[Ag2(tBu3tpy)2(NO3)](NO3).
Fig. 1

[Ag2(tBu3tpy)2(NO3)](NO3).

Table 1

Aziridination of simple alkenes with a Ag(I) catalyst [9]. Reactions were run at temperatures ranging from 0°C to room temperature.

To gain insight into the role of tBu3tpy, a crystal structure of the silver complex [Ag2(tBu3tpy)2(NO3)](NO3) (Fig. 1) was obtained using AgNO3 as the metal source [9]. Interestingly, the complex contained a dinuclear Ag core, with a Ag-Ag ‘bond’ length of 2.842(2) Å. It should be noted that the dinuclear nature of this silver complex mimics that of conventional Rh-based catalysts used in nitrene transfer reactions, including Rh2(OAc)4 and Rh2(O2CCPh3)4. He and co-workers hypothesized that this silver-silver interaction, in conjunction with ligand effects, aids in the stabilization of a proposed high-valent Ag intermediate that arises during the catalytic amination process. However, no attempts were made to ensure that the solid-state geometry of [Ag2(tBu3tpy)2(NO3)](NO3) correlates with its solution-state behavior and no mechanistic or kinetic studies were conducted to support this mechanistic hypothesis.

The Perez group further demonstrated the synthetic utility of silver(I) catalysis in the chemoselective aziridination of conjugated dienes bearing a terminal alcohol group [12]. Silver(I) complexes supported by trispyrazolylborate scorpionate ligands (Tpx; Fig. 2) resulted in a good regioselectivity for transformation of the double bond proximal to the hydroxyl group (Table 2). The reaction also demonstrated a high degree of stereoselectivity, as cis olefins yielded only cis aziridines and trans alkenes yielded only the corresponding trans aziridines. These results were superior to those observed using the analogous Cu(Tpx) complexes, which gave inferior regioselectivity, poorer conversion and alkene isomerization. Notably, the Ag-catalyzed reaction proceeded with high regioselectivity only when allylic alcohols were employed as the substrate, indicating the importance of the directing group for regioselective aziridination. The utility of the method was illustrated in the synthesis of (±)-sphingosine, which proceeded in an overall yield of 65 % over three steps starting from a simple conjugated allylic hydroxydiene (Fig. 3).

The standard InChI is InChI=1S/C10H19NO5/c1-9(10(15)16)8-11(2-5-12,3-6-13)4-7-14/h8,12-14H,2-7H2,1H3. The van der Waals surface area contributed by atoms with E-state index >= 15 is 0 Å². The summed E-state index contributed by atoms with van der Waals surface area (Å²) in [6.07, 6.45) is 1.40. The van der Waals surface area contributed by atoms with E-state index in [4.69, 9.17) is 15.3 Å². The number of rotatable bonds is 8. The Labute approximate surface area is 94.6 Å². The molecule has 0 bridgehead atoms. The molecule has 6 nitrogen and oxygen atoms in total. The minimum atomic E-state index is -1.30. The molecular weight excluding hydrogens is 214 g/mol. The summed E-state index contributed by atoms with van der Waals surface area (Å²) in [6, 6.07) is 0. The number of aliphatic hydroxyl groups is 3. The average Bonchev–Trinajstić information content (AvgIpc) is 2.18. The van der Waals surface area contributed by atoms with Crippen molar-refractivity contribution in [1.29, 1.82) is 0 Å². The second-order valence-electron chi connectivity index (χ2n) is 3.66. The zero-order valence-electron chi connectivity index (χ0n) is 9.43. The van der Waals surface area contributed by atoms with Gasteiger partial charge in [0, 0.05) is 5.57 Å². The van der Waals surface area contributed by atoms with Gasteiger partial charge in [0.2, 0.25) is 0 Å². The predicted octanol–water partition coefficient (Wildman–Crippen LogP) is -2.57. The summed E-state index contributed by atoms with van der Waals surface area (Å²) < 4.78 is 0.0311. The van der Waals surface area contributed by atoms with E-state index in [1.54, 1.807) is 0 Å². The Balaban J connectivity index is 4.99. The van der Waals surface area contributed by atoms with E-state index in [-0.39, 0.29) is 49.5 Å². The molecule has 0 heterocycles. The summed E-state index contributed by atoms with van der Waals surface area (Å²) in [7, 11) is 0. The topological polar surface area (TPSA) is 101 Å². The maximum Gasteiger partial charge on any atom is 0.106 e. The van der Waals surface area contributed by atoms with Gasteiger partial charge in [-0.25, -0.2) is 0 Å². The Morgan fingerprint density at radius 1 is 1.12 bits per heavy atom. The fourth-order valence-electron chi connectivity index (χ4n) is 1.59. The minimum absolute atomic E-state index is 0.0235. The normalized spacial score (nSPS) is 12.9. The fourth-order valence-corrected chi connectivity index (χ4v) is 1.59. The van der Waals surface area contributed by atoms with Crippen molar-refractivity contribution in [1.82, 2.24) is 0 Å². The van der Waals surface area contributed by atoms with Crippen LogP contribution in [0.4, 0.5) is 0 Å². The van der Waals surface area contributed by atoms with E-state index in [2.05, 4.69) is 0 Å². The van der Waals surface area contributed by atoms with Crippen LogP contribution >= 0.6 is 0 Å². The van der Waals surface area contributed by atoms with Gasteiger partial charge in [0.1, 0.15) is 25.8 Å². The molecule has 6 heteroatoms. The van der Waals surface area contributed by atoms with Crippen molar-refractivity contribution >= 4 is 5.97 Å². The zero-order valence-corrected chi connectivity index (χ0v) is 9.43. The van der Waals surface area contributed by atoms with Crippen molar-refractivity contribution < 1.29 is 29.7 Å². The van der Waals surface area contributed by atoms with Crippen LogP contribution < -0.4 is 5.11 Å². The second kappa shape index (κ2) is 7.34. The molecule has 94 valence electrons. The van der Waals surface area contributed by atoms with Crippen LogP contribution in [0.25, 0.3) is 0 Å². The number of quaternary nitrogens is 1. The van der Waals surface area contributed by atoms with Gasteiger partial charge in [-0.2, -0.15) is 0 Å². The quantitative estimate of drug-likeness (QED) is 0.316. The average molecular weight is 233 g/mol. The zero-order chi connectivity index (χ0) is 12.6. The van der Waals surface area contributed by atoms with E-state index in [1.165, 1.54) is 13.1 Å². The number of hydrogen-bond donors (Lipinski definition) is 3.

Tripyrazolylborate ligands employed in Ag(I)-catalyzed nitrene insertions [12].
Fig. 2

Tripyrazolylborate ligands employed in Ag(I)-catalyzed nitrene insertions [12].

Table 2

Aziridination of conjugated dienes with a high preference for aziridination proximal to the hydroxyl group [12].

Synthesis of (±)-sphingosine using Ag(I)-catalyzed aziridination [12].
Fig. 3

Synthesis of (±)-sphingosine using Ag(I)-catalyzed aziridination [12].

The mechanism of Ag(I)-catalyzed olefin aziridination was investigated by Perez to determine whether nitrene insertion proceeds via a concerted triplet radical pathway or a stepwise singlet pathway [13]. Initial studies were performed on a variety of Z- and E-olefins to determine the extent to which the stereochemistry of the olefin was eroded during the course of the reaction. In all cases where Ag(Tpx) complexes were employed, the aziridination proceeded with complete retention of the stereochemistry, irrespective of any other functionality in the substrate. Hammett studies were conducted using substituted styrenes to probe the electronic nature of the transition state. The Hammett values for a series of para-substituted styrenes closely fit a dual parameter equation indicating both radical and polar cationic contributions to the transition state of the reaction. Small negative values of ρ+ (–0.25 to –0.49) for the styrenes suggested that electrophilic attack of the double bond occurs early in the reaction mechanism. The small positive values for the radical contribution (ρ) further supported that this interaction occurs early along the reaction coordinate. The positive values indicated that aryl substituents participate in spin delocalization. When the aziridination of styrene was carried out in the presence of the known radical inhibitor 2,6-di-tert-butylhydroxytoluene (BHT), no significant decrease in product yield was observed. This argued against the presence of a radical intermediate in the reaction, a conclusion that was further supported by employing 1,1-dicyclopropylethylene as a radical clock in the aziridination, which produced only an imine in the presence of Ag(Tpx)-based catalysts. The authors noted that the results of the aforementioned experiments did not apply to Cu(Tpx) catalysts, which demonstrated reduced efficacy in the presence of BHT.